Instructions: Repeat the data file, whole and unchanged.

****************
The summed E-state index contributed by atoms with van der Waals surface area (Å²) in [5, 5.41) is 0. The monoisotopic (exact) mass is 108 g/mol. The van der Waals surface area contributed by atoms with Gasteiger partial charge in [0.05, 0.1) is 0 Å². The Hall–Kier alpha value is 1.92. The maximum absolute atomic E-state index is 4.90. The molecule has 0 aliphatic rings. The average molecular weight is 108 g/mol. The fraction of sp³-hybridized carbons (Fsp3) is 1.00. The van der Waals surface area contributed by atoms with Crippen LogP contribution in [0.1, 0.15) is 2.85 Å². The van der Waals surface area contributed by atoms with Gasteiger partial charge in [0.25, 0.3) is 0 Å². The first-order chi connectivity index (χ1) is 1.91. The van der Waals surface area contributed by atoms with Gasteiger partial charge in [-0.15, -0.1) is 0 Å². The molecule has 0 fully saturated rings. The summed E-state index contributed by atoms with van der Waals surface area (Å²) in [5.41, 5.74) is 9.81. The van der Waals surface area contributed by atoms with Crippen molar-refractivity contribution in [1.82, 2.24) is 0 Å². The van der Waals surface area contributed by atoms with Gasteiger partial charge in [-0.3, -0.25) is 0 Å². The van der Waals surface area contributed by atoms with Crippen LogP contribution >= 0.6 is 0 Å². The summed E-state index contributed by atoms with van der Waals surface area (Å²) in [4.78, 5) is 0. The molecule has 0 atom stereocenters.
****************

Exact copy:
The summed E-state index contributed by atoms with van der Waals surface area (Å²) in [5, 5.41) is 0. The monoisotopic (exact) mass is 108 g/mol. The van der Waals surface area contributed by atoms with Gasteiger partial charge in [0.05, 0.1) is 0 Å². The Hall–Kier alpha value is 1.92. The maximum absolute atomic E-state index is 4.90. The molecule has 0 aliphatic rings. The average molecular weight is 108 g/mol. The fraction of sp³-hybridized carbons (Fsp3) is 1.00. The van der Waals surface area contributed by atoms with Crippen LogP contribution in [0.1, 0.15) is 2.85 Å². The van der Waals surface area contributed by atoms with Gasteiger partial charge in [0.25, 0.3) is 0 Å². The first-order chi connectivity index (χ1) is 1.91. The van der Waals surface area contributed by atoms with Gasteiger partial charge in [-0.15, -0.1) is 0 Å². The molecule has 0 fully saturated rings. The summed E-state index contributed by atoms with van der Waals surface area (Å²) in [5.41, 5.74) is 9.81. The van der Waals surface area contributed by atoms with Crippen molar-refractivity contribution in [1.82, 2.24) is 0 Å². The van der Waals surface area contributed by atoms with Gasteiger partial charge in [-0.3, -0.25) is 0 Å². The van der Waals surface area contributed by atoms with Crippen LogP contribution >= 0.6 is 0 Å². The summed E-state index contributed by atoms with van der Waals surface area (Å²) in [4.78, 5) is 0. The molecule has 0 atom stereocenters.